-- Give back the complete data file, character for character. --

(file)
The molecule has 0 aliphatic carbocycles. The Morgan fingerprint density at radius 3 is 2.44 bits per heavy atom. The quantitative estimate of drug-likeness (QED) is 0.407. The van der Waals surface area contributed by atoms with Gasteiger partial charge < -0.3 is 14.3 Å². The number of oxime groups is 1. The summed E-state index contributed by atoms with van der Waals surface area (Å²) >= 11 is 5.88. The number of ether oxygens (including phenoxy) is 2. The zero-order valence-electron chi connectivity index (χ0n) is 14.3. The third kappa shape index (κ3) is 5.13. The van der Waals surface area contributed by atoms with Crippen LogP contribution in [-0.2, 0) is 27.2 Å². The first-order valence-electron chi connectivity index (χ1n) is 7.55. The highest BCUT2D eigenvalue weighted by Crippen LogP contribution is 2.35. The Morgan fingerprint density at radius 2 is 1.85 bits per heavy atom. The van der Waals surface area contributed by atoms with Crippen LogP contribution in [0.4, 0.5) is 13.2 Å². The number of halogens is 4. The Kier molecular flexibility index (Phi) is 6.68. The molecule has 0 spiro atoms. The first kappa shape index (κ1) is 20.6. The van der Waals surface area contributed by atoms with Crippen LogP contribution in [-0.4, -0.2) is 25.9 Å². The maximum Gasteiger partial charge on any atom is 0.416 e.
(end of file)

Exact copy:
The molecule has 0 aliphatic carbocycles. The Morgan fingerprint density at radius 3 is 2.44 bits per heavy atom. The quantitative estimate of drug-likeness (QED) is 0.407. The van der Waals surface area contributed by atoms with Gasteiger partial charge < -0.3 is 14.3 Å². The number of oxime groups is 1. The summed E-state index contributed by atoms with van der Waals surface area (Å²) >= 11 is 5.88. The number of ether oxygens (including phenoxy) is 2. The zero-order valence-electron chi connectivity index (χ0n) is 14.3. The third kappa shape index (κ3) is 5.13. The van der Waals surface area contributed by atoms with Crippen LogP contribution in [-0.2, 0) is 27.2 Å². The first-order valence-electron chi connectivity index (χ1n) is 7.55. The highest BCUT2D eigenvalue weighted by Crippen LogP contribution is 2.35. The Morgan fingerprint density at radius 2 is 1.85 bits per heavy atom. The van der Waals surface area contributed by atoms with Crippen LogP contribution in [0.4, 0.5) is 13.2 Å². The number of halogens is 4. The Kier molecular flexibility index (Phi) is 6.68. The molecule has 0 spiro atoms. The first kappa shape index (κ1) is 20.6. The van der Waals surface area contributed by atoms with Crippen LogP contribution in [-0.4, -0.2) is 25.9 Å². The maximum Gasteiger partial charge on any atom is 0.416 e.